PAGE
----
documents that report internal investigation interviews and the FBI's
conclusion of the matter. If the government has hidden any material
evidence -- and Valentine has not identified any -- Valentine remains
generally free to challenge the conviction when the evidence surfaces.
Accordingly, we conclude that the district court committed no error in
crafting its disclosure order.
B. Sufficiency of the Evidence
reviewing a claim of insufficient evidence, "the relevant question is
whether, after viewing the evidence in the light most favorable to the
prosecution, any rational trier of fact could have found the essential
elements of the crime beyond a reasonable doubt." Jackson v. Virginia,
443 U.S. 307, 319 (1979).
We conclude that a rational
trier of fact could reject Valentine's defenses, and could find that
Valentine intended to defraud D & B. The defendant had several
opportunities to call Baker about the counterfeit notes; because
Valentine waited until after D & B employees confronted him, the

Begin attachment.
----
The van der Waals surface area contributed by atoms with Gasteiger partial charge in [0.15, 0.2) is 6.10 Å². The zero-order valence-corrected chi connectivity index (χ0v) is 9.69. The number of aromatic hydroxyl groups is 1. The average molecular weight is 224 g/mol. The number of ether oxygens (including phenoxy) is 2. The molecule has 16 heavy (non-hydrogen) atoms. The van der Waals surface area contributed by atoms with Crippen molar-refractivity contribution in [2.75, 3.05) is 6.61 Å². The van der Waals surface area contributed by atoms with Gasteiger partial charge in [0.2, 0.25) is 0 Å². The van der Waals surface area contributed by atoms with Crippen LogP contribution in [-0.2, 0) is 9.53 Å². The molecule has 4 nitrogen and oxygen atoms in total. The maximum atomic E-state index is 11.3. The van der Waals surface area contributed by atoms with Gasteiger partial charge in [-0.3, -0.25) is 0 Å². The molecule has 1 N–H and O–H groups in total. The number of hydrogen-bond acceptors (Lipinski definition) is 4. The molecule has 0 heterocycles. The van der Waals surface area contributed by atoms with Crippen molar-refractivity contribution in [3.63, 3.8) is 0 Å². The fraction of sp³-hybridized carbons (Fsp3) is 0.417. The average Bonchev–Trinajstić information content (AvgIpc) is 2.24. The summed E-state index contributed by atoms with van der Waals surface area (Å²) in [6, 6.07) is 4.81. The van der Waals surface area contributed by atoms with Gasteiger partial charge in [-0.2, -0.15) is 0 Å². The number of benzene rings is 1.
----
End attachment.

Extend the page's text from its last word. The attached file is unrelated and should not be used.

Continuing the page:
jury could infer that the defendant had never planned on calling Baker
at all. Also, the jury could rationally credit Scoggins's testimony
showing that Valentine possessed much more counterfeit money than he
turned over. Finally, Valentine even delayed turning over the money
that he eventually gave to Baker. Valentine had the initial $1740 for
about a week; he also waited until after the confrontation to turn over
the $10,200. By rationally crediting Scoggins, the jury could find that
Valentine intended to defraud D & B by passing the $700 in
As for the coercion defense, the
defendant conceded that Perry threatened him in McAllen, Texas. The
defendant had an opportunity to avoid the danger by calling Baker. In
addition, absent supporting testimony from Perry, the jury could
entirely disbelieve Valentine's coercion story. Thus, the evidence
sufficiently supported the convictions.
C. Relevant Conduct
district court's factual determination as to the "face value of the
counterfeit items," USSG Sec. 2B5.1(b)(1), used to set the specific
offense characteristic is reviewed for clear error, see United States
v. Milligan, 17 F.3d 177, 183 (6th Cir.), cert. denied, 115 S. Ct. 211
(1994). The government must prove the specific offense characteristic
by a preponderance of the evidence. United States v. Silverman, 889
F.2d 1531, 1535 (6th Cir. 1989).
Section 2B5.1 is the
sentencing guideline applied to offenses for counterfeiting United
States currency under 18 U.S.C. Sec. 472. Section 2B5.1(b)(1) directs
the sentencing court to increase the offense level for the "face value